New Zealand Decides Software Is Not Patentable

The New Zealand government has refreshed it’s Patents Bill to affirm that software is not patentable in New Zealand. The new bill is an update that replaces the country’s Patents Act of 1953.

The Commerce Select Committee has been working out the details of its Supplementary Order Paper for years. The order lays out the government’s idea that “A computer program is not an invention.”

“I’m confident we’ve reached a solution where we can continue to protect genuine inventions and encourage Kiwi businesses to export and grow,” Commerce Minister Craig Foss told The New Zealand Herald.

The government worked with New Zealand’s IT industry to to get the law right while international technology companies lobbied against it.

Ian McCrae, chief executive of New Zealands largest software producer Orion Health explained how software patents hurt innovation:

“You might see a logical enhancement to your software, but you can’t do it because someone else has a patent,” McCrae said. “In general, software patents are counter-productive, often used obstructively and get in the way of innovation.”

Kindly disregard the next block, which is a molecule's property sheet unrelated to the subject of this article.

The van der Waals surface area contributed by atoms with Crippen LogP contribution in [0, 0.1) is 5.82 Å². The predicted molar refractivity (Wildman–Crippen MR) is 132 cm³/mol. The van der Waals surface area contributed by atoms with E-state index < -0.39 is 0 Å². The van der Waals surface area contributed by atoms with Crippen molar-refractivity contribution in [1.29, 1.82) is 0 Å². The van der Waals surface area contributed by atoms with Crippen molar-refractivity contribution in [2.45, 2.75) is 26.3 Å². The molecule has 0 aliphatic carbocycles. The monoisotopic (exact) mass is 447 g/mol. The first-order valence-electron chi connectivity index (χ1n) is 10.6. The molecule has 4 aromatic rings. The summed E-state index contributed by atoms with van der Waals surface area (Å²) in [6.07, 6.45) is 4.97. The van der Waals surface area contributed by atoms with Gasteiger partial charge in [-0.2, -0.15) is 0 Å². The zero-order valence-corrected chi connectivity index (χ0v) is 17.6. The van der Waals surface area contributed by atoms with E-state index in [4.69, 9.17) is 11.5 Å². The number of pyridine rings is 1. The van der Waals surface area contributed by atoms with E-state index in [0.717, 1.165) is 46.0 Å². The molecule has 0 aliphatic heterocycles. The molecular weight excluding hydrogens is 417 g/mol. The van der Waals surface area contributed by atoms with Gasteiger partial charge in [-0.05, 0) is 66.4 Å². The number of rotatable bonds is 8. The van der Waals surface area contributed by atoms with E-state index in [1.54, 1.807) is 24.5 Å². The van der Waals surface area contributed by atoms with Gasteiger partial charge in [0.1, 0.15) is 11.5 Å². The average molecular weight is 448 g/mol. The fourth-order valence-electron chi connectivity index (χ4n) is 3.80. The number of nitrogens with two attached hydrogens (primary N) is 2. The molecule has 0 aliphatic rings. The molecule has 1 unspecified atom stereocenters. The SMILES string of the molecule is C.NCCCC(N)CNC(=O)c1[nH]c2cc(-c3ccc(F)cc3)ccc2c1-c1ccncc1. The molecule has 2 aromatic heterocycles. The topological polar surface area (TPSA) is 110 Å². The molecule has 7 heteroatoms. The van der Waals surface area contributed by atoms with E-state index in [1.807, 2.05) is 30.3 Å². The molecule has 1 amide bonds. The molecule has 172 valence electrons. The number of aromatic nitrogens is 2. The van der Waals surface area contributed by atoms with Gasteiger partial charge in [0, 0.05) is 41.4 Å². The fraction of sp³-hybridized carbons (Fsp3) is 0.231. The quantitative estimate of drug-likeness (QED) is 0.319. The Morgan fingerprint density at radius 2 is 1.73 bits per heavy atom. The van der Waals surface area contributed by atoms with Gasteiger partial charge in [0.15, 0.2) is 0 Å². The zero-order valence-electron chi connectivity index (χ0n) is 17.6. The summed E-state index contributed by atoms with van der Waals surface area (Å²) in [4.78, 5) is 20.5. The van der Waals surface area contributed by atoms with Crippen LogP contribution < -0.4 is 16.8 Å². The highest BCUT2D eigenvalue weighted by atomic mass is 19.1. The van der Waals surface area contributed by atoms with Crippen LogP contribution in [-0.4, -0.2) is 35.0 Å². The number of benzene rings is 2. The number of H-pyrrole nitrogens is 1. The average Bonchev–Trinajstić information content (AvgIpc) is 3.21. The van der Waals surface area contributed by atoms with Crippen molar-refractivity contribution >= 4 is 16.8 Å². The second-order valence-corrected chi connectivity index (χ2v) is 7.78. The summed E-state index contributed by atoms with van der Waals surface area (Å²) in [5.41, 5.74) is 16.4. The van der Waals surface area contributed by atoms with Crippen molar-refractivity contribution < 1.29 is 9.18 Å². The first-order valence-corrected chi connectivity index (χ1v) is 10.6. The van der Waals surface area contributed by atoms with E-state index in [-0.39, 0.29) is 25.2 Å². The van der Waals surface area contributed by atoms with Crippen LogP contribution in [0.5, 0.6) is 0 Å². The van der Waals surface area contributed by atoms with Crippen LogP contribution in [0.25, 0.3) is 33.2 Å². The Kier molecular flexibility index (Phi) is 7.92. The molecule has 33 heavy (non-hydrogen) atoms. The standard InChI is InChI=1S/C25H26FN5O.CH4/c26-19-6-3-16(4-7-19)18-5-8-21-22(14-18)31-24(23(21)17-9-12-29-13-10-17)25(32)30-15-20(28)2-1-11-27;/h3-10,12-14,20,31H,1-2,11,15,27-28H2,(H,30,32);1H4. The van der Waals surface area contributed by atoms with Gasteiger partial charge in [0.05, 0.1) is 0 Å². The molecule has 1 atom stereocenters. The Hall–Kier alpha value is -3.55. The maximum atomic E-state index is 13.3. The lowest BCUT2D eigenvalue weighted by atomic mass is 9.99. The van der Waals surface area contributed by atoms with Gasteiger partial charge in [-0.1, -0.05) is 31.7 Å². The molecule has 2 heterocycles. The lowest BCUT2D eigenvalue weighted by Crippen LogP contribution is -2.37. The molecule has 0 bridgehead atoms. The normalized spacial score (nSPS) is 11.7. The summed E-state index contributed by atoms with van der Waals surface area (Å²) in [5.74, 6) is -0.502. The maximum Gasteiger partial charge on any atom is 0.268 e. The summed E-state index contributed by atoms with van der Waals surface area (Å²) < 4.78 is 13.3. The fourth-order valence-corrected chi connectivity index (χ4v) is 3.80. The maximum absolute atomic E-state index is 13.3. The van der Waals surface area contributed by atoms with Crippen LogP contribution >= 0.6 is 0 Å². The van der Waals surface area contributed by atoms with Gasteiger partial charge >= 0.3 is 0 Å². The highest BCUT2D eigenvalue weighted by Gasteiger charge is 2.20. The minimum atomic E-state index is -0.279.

The U.S. has been more liberal in granting patents for software than other countries giving way to an entire industry of “Patent Trolls” who produce nothing, but sue companies with claims of patent infringement.

In February, The Inquisitrreported about efforts in the U.S. House of Representatives to limit the parasitic power of patent trolls to limit innovation through The SHIELD Act. That law would force patent trolls to pay legal costs if they lose a lawsuit.

Dallas Mavericks owner Mark Cuban has made the end of software patents in the U.S. a personal mission by endowing a chair at the Electronic Frontier Foundation called, “The Mark Cuban Chair to Eliminate Stupid Patents.”

Cuban says, “Silly patent lawsuits force prices to go up while competition and innovation suffer. That’s bad for consumers and bad for business. It’s time to fix our broken system, and EFF can help.”

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